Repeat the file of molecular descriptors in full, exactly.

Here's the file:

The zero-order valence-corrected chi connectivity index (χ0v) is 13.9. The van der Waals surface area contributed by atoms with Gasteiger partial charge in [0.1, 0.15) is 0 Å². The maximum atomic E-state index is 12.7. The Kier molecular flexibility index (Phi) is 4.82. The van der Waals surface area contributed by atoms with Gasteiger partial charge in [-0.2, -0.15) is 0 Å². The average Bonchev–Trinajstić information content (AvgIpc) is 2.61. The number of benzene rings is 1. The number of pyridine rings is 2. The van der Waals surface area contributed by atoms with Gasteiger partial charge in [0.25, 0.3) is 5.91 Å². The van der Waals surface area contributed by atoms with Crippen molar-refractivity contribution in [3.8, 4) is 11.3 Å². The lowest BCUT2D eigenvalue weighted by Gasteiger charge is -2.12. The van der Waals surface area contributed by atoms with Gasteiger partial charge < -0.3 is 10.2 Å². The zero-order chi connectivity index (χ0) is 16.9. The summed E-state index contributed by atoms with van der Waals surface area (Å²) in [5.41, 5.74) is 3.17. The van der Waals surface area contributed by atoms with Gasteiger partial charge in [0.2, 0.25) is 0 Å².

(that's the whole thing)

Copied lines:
The zero-order valence-corrected chi connectivity index (χ0v) is 13.9. The van der Waals surface area contributed by atoms with Gasteiger partial charge in [0.1, 0.15) is 0 Å². The maximum atomic E-state index is 12.7. The Kier molecular flexibility index (Phi) is 4.82. The van der Waals surface area contributed by atoms with Gasteiger partial charge in [-0.2, -0.15) is 0 Å². The average Bonchev–Trinajstić information content (AvgIpc) is 2.61. The number of benzene rings is 1. The number of pyridine rings is 2. The van der Waals surface area contributed by atoms with Gasteiger partial charge in [0.25, 0.3) is 5.91 Å². The van der Waals surface area contributed by atoms with Crippen molar-refractivity contribution in [3.8, 4) is 11.3 Å². The lowest BCUT2D eigenvalue weighted by Gasteiger charge is -2.12. The van der Waals surface area contributed by atoms with Gasteiger partial charge < -0.3 is 10.2 Å². The zero-order chi connectivity index (χ0) is 16.9. The summed E-state index contributed by atoms with van der Waals surface area (Å²) in [5.41, 5.74) is 3.17. The van der Waals surface area contributed by atoms with Gasteiger partial charge in [0.2, 0.25) is 0 Å².